The Rice University computer science alumnus (MCS ’15) said, “As a kid, I was into books, movies, and television shows about robots, science fiction and fantasy.
“Going through school, I loved math and software development. Even though I wasn’t a CS major, my passion for math and engineering made for a very natural fit with machine learning (ML) and AI.”
Sullivan said he took a lot math, statistics, and physics classes – courses that provided a foundation he continues to use in his career as a data scientist.
“Many of the ML models were originally developed for physics. One of my friends is doing work in theoretical physics – far beyond what I know – but we can still talk about the same software tools and statistical techniques,” he said
While completing his undergraduate degree in Physics, Sullivan realized he needed to learn the computer science aspects of programming and problem solving, so he applied for the professional master’s program in Rice’s CS department.
Now Sullivan combines his statistical training and software development expertise at New Knowledge. The Austin startup incorporates AI and ML into their mission to identify social media threats like propaganda, and disinformation.
“Data scientists usually fall into two camps – those who know math really well but don’t code efficiently, and those who are great coders but don’t have a solid foundation in statistics. I can speak to both sides, so I am right in the middle –exactly where I wanted to be.”
Sullivan said the job of a data scientist changes from week to week. “That’s exciting for me, and part of the reason why I’m also interested in startups. My primary job is to identify propaganda and disinformation on the Internet. I also do some work on a government research program to automate the whole ML process in general. That work will take us one step closer to the AI that people see in movies.”
Recently, he’s been working on the development of a robust system to automate initial research and testing of data science techniques. In addition to being on the cutting edge of modeling human behavior on the Internet, his team’s automation work will help reduce the friction between developing and testing scientists’ hypotheses.
“That’s where my software engineering and math backgrounds really come into play. Because I understand what tools the data scientists need to be successful and I can also build out those tools,” said Sullivan.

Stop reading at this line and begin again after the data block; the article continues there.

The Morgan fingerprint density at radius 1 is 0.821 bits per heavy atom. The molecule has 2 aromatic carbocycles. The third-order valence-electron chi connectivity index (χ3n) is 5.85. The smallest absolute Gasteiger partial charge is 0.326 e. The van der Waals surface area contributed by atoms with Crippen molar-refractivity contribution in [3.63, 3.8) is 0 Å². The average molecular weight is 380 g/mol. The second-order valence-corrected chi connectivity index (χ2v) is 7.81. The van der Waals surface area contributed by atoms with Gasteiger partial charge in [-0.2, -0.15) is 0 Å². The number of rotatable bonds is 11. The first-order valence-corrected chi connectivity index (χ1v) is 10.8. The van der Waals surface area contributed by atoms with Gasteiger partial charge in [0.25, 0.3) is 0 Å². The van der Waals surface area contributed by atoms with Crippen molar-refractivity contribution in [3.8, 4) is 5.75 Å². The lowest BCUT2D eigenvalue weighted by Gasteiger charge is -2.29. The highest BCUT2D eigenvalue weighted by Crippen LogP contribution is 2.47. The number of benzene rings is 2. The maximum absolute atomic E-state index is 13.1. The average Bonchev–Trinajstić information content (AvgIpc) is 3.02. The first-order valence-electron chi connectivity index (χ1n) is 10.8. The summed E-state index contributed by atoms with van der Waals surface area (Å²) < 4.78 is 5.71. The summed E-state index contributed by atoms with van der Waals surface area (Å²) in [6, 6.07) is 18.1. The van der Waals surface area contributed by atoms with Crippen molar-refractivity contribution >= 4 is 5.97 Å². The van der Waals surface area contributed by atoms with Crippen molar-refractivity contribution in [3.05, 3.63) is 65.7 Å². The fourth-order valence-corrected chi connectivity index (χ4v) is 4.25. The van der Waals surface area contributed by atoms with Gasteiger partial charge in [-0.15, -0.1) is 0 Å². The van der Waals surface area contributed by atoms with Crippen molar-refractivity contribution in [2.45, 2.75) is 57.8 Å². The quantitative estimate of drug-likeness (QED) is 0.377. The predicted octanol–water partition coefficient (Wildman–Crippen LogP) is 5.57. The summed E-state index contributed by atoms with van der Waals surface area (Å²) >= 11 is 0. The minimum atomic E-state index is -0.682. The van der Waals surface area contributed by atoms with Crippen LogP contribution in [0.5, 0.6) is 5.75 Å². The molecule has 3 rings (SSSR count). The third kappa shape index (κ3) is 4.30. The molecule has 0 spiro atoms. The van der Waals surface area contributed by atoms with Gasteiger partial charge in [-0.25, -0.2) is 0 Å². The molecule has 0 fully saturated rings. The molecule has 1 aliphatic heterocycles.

He does his best work in small teams of like-minded professionals, and prefers the risk associated with startups to the traditional career paths found in established organizations.
“I always wanted to start my own company or get in on the ground floor of a startup,” he said. “In a startup, you only work with people who care deeply about the same projects. Twelve months ago, I came on board as one of the first three people hired by the founder. The four of us became really close, then we hired two more people, then a few more. Within a year, we were at 20 employees.
“Except for the people hired in the last few weeks, I’ve gotten to know everyone in the company pretty well. Having a tight social network in the office is important to me. But I also like planning and building quickly, breaking things, fixing them, and moving on.”
He said it is possible to fail ‘well’ in both big and large organizations. In large organizations, the opportunity to learn through failure often comes through the work of others, like when another engineer on the same team mitigates damage by quickly fixing a problem.
“A startup is a great place to fail because it is completely up to you and a small group of people to fix what you break. That feels better to me. It is more exciting to have less of a safety net – and its inherent restrictions – in order to have more freedom to explore and learn by doing.”
His preference for freedom and risk is a good fit for New Knowledge. Even among startups, they are a nimble, problem-oriented organization. At an Austin technology meet-up, Sullivan heard the founder describe using OpenCV to hunt for extremist groups on the Internet.
“Jonathon Morgan has worked in this space for a while, and in his talk, he discussed scouring the Internet for Nazi imagery and the way disinformation is spread across the Internet. After that talk, a few of us from the audience hung out with Jonathon and talked for hours. At the end, he said he was hiring and after a few interviews I joined his initial team. And we’re still hiring.”
Sullivan credits his Rice master’s degree for his career path and he’s talked about the MCS program on Quora.
He said, “The MCS alumni have great job opportunities. The Rice name is big. In Houston, it opens every door. But even in Austin and the Silicon Valley, most of the big brands and a lot of the startups know about us. And the reason they know about us is because we produce results. You can have everything you need to be successful when you leave Rice.
“Every day is a good day at work because I get hard problems to solve and I’m working with a great team to solve them. There are definitely some hard days, days when I’m beating my head against a problem that I’m not sure I can solve. But it’s still rewarding because there is always something new to chase.”